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Journal of Obstrectic Anaesthesia and Critical Care
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Year : 2011  |  Volume : 1  |  Issue : 2  |  Page : 96

Post spinal shivering: A troublesome problem

Department of Anaesthetic, National Health Service, Princess Royal Maternity Unit, Glasgow Royal Infirmary, Glasgow, United Kingdom

Date of Web Publication17-Mar-2012

Correspondence Address:
Stuart Hannah
Department of Anaesthetic, Princess Royal Maternity Unit, Glasgow Royal Infirmary, Glasgow, G31 2ER
United Kingdom
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Source of Support: None, Conflict of Interest: None

DOI: 10.4103/2249-4472.93996

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How to cite this article:
Hannah S, Junkin R. Post spinal shivering: A troublesome problem. J Obstet Anaesth Crit Care 2011;1:96

How to cite this URL:
Hannah S, Junkin R. Post spinal shivering: A troublesome problem. J Obstet Anaesth Crit Care [serial online] 2011 [cited 2022 May 19];1:96. Available from: https://www.joacc.com/text.asp?2011/1/2/96/93996


We read with interest the study by Drs Reddy and Chiruvella, [1] which concluded that clonidine was less-effective than tramadol in the treatment of post spinal shivering. This paper was presented and discussed at our local departmental meeting.

We would like to say that, in our experience, we agree that post spinal shivering is a very common and significant problem. Indeed, the incidence is likely to increase given the rising cesarean section rates and the general acceptance of regional anesthesia as the standard anesthetic technique.

We have found that patients often attribute significant anxiety to shivering after regional techniques and require additional reassurance intraoperatively. It also impacts on the initial bonding between mother and baby when it persists into the immediate postoperative period. This has a negative impact on the overall patient experience. Informed discussion of this side-effect prior to administration of a regional technique, although not a treatment per se, may be helpful in reducing the incidence of patient dissatisfaction.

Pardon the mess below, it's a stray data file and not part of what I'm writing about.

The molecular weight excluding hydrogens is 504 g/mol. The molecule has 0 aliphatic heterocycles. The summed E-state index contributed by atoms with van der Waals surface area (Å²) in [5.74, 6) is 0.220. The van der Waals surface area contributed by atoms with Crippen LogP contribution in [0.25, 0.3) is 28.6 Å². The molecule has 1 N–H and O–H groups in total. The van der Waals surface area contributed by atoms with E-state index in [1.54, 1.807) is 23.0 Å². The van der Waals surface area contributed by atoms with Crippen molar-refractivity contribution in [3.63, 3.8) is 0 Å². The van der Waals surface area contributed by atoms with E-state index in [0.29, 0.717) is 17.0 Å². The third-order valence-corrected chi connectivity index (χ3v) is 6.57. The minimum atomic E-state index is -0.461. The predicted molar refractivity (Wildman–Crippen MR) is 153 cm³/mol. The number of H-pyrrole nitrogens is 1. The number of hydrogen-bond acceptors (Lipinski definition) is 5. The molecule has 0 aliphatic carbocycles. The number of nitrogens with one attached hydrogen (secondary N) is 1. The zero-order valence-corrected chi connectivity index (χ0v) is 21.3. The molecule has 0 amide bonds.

We would like to bring to the authors' attention a similar study by Shukla et al.[2] published earlier this year. In contrast, they found that clonidine and tramadol were both equally effective at treating post spinal shivering. However, the time to cessation of shivering in the clonidine group was significantly shorter (2.54 ± 0.76 and 5.01 ± 1.02 min, respectively [P = 0.0000001]). This study however did not look at patients who underwent cesarean section and therefore results may not be directly comparable.

We have also observed that the problem of shivering occurs frequently in those patients who have received epidural anesthesia for cesarean section. It may be useful to do a further study of treatments for shivering in this context.

Overall, we would like to congratulate the authors on an interesting piece of work that recognises this problem and that we hope can influence our practice locally.

  References Top

1.Reddy VS, Chiruvella S. Clonidine versus tramadol for post spinal shivering during caesarean section: A randomized double blind clinical study. J Obstet Anaesth Crit Care 2011;1:26-9.  Back to cited text no. 1
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2.Shukla U, Malhotra K, Prabhakar T. A comparative study of the effect of clonidine and tramadol on post-spinal anaesthesia shivering. Indian J Anaesth 2011;55:242-6.  Back to cited text no. 2
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